Title

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The OSCE 2013 Human Dimension Implementation Meeting
Thursday, October 31, 2013

By Helsinki Commission Staff

Overview

From September 23 to October 4, 2013, the OSCE participating States met in Warsaw, Poland, for the annual Human Dimension Implementation Meeting (HDIM). The meeting was organized by the OSCE Office for Democratic Institutions and Human Rights (ODIHR) according to an agenda approved by consensus of all 57 participating States.

The HDIM is Europe’s largest annual human rights gathering and provides a venue for participating States and non-governmental organizations (NGOs) to review the implementation of the full range of core human rights and fundamental freedoms (e.g., freedoms of speech, assembly and association; prevention of torture; right to a fair trial), as well as rule of law, free elections and democracy-building issues. National minorities, Roma, tolerance and non-discrimination are also on the agenda.

In accordance with OSCE procedures, the agenda included three specially selected topics, each of which was given a full day of review. In 2013, those subjects were: 1) freedom of religion or belief, 2) freedom of assembly and association, and 3) democratic elections and election observation -- sharing best practices.

U.S. Delegation

The U.S. Delegation was headed by Ambassador Robert Bradtke. Newly confirmed U.S. Head of the U.S. Mission to the OSCE Ambassador Daniel Baer also participated.  (During the HDIM, meetings of the OSCE Permanent Council in Vienna are suspended to facilitate participation by members of permanent missions to the OSCE in the Warsaw meeting.)  Other members of the U.S. Delegation included Deputy Assistant Secretary of State for Democracy, Human Rights and Labor Thomas O. Melia, Special Envoy for Combating Anti-Semitism Ira Forman, and Co-Chair of the U.S. Commission on International Religious Freedom Katrina Lantos Swett.  Helsinki Commission Chief of Staff Fred L. Turner and other Commission staff participated in all aspects of the delegation’s work.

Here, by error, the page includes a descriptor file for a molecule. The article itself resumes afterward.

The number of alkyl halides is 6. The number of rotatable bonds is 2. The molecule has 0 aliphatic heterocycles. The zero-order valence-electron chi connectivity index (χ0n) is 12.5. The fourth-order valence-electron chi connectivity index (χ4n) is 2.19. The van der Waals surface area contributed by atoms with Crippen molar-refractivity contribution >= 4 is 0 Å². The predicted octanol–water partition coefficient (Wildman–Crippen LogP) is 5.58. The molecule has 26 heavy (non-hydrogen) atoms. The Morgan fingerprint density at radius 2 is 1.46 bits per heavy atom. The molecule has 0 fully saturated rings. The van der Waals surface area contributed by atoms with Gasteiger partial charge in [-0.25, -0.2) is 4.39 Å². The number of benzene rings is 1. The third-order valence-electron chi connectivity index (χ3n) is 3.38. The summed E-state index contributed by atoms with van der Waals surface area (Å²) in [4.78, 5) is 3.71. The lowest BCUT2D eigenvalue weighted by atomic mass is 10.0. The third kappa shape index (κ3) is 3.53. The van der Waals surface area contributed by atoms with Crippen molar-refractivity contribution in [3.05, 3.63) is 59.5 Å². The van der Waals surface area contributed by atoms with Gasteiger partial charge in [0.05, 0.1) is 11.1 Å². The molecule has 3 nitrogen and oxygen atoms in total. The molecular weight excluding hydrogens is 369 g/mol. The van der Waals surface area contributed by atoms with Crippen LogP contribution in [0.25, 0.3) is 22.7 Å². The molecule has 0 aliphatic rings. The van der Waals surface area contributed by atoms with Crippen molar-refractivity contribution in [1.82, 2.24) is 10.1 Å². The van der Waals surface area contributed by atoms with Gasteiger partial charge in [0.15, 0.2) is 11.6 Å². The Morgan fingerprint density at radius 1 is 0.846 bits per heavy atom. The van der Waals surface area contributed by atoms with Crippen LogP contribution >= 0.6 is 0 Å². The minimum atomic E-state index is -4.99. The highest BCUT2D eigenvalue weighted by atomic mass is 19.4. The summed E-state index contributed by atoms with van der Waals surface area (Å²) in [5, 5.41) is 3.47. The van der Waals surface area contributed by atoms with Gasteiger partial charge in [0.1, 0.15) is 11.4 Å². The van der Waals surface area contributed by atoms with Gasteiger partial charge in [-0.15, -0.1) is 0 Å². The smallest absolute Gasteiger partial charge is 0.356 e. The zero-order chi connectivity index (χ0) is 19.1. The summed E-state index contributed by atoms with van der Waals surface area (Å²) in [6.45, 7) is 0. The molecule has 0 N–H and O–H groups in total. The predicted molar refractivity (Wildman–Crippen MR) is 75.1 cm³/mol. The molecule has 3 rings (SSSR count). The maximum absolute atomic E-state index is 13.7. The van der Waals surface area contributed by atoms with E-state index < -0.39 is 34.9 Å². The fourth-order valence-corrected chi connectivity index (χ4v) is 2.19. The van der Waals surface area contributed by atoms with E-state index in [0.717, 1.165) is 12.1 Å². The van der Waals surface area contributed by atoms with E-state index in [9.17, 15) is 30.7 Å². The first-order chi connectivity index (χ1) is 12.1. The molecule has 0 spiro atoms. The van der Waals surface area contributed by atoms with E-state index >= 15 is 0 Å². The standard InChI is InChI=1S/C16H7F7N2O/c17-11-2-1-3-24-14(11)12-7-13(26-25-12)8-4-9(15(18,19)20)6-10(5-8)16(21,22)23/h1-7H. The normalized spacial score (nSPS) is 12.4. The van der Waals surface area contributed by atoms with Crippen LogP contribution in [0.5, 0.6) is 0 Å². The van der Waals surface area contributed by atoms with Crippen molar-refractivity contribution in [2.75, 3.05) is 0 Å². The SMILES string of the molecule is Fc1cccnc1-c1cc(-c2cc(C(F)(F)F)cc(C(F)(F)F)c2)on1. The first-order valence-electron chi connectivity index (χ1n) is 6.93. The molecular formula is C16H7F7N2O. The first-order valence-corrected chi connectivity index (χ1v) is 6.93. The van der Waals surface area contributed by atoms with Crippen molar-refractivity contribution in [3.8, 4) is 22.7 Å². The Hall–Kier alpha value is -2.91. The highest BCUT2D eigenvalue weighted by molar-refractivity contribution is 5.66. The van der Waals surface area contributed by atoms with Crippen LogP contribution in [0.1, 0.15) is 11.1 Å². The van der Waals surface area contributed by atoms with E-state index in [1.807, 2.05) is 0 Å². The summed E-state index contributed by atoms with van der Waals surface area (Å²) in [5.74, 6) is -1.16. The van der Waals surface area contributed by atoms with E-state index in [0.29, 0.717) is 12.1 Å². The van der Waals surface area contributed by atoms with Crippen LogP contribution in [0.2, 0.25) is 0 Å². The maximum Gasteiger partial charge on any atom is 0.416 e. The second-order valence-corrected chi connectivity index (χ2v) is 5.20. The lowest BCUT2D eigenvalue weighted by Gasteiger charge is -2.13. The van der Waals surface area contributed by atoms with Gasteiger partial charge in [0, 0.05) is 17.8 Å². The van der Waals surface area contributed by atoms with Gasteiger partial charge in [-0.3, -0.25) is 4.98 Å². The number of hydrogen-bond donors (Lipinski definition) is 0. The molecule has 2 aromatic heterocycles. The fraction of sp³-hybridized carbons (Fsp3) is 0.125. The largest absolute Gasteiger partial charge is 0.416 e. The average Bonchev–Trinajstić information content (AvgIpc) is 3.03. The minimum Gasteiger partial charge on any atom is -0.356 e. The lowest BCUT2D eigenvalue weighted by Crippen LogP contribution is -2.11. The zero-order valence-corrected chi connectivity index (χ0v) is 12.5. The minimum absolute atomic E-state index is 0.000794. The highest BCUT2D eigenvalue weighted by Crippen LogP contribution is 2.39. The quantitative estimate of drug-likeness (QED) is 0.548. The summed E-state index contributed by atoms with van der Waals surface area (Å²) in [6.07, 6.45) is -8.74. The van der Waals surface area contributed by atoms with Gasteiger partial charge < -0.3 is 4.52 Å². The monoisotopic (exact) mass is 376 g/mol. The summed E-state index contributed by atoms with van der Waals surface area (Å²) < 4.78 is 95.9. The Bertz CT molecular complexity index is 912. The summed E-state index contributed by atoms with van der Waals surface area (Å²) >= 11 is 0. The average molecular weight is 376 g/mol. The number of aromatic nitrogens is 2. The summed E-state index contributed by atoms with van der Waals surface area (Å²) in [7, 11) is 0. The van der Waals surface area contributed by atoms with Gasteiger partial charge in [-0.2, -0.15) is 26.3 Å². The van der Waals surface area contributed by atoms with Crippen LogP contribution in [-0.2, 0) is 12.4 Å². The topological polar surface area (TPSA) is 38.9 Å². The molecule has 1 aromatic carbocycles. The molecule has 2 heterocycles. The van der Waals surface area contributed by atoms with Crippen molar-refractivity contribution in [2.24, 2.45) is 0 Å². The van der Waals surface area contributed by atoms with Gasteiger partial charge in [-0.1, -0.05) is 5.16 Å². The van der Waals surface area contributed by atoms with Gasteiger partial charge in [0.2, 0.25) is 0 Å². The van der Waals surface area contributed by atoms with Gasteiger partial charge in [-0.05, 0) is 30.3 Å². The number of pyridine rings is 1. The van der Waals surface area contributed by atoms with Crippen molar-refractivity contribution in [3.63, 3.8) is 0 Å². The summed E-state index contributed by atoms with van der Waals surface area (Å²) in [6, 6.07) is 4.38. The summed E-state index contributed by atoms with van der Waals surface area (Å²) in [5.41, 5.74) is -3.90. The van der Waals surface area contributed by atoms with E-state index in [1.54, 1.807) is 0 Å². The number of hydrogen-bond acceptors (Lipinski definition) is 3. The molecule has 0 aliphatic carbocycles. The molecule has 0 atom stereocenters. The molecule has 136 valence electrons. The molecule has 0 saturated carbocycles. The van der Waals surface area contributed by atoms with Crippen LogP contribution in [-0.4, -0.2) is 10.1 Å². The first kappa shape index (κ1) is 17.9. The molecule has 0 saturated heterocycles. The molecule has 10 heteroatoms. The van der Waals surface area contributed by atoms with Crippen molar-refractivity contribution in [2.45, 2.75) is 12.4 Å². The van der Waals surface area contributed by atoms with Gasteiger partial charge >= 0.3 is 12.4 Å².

Gavin Weise from the International Foundation for Electoral Systems served as a public member on the issue of democratic elections and election observation. Public Members have traditionally been included in U.S. delegations to OSCE human dimension meetings as a means of bringing special expertise to the delegation’s work and to promote greater knowledge of the OSCE process in civil society.

This Year’s Meeting

As the meeting opened, the high-profile case of imprisoned former Prime Minister Yulia Tymoshenko remained unresolved, casting a pall on Ukraine’s OSCE Chairmanship. GOLOS, a Russian NGO that reports on the integrity of elections in Russia, remained suspended in a wave of increased repression; Russian representatives protested against GOLOS participation at the HDIM. Former political prisoner and RFE/RL correspondent Dovletmyrat Yazkuliyev was not allowed to leave Turkmenistan to participate in the HDIM. Kazakhstani businessman Mukhtar Ablyazov and several of his former colleagues were held in various countries on the request of the government of Kazakhstan – while his wife and daughter were illegally deported from Italy to Kazakhstan.